Evaluating impact on loss of jobs
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Unemployment rate is the proportion of labour force that is actively seeking employment, but is unemployed. In practice, the official unemployment rate is the percentage of unemployed labour force. Part of unemployment can be considered "frictional", i.e. it reflects the mobility of workers from one occupation to another, thus ensuring some flexibility to the economic system in response to business cycles. However , the largest share of unemployment in Europe can be considered "structural" in that it is a long term feature of the economy and it is likely to be linked to a variety of technological, institutional and social factors. Combating unemployment is a primary economic goal, as it implies reducing the amount of production and income that could be generated in the economic system and is not; furthermore, it lowers the risk that skilled human capital deteriorates and is dispersed over time as a result of no use or misuse; finally with low unemployment levels the availability of workers themselves to move from one occupation to another increases, and the overall productivity may benefit from this. Examples of policies aimed at combating unemployment are structural measures reducing the costs of manufacturing equipment and favouring the set up of new plants in given areas or industries, particularly those characterised by low growth and restructuring problems. Support to final demand for new products and technology can favour product innovation whose impact is to reduce unemployment more than new process technology adoption (in fact innovation in machinery and equipment, while increasing productivity and competitiveness at the firm or industry level, can have overall labour shedding effects). At the same time, some policy measures could create adverse effects on specific sectors and labour markets with the risk of job losses.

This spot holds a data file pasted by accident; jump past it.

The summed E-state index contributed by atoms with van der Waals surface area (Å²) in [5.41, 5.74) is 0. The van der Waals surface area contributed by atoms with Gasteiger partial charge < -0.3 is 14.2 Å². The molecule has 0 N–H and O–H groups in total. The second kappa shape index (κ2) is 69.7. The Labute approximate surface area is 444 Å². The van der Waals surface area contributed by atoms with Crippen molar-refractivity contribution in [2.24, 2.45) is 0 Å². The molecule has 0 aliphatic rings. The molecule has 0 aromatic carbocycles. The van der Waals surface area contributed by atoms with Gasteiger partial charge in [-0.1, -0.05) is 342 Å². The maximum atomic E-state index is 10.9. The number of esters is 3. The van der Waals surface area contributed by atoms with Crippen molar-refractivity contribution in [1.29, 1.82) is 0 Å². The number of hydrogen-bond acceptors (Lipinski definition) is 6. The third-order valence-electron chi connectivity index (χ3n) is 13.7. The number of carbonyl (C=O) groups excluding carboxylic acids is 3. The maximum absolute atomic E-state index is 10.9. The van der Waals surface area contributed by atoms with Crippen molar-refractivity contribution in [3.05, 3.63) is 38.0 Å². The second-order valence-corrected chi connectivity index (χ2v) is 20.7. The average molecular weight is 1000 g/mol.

The following Eurostat Structural Indicators (Economic reform) are relevant to address the key question:
The following Sustainable Development Indicators(Economic Development)are relevant to address the key question:
- Total unemployment rate by gender
- Total unemployment rate by age group
- Total unemployment rate by highest level of education
- JRC: IA TOOLS. Supporting inpact assessment in the European Commission. 
The text is for information only and is not designed to interpret or replace any reference documents. The text is partially adapted from: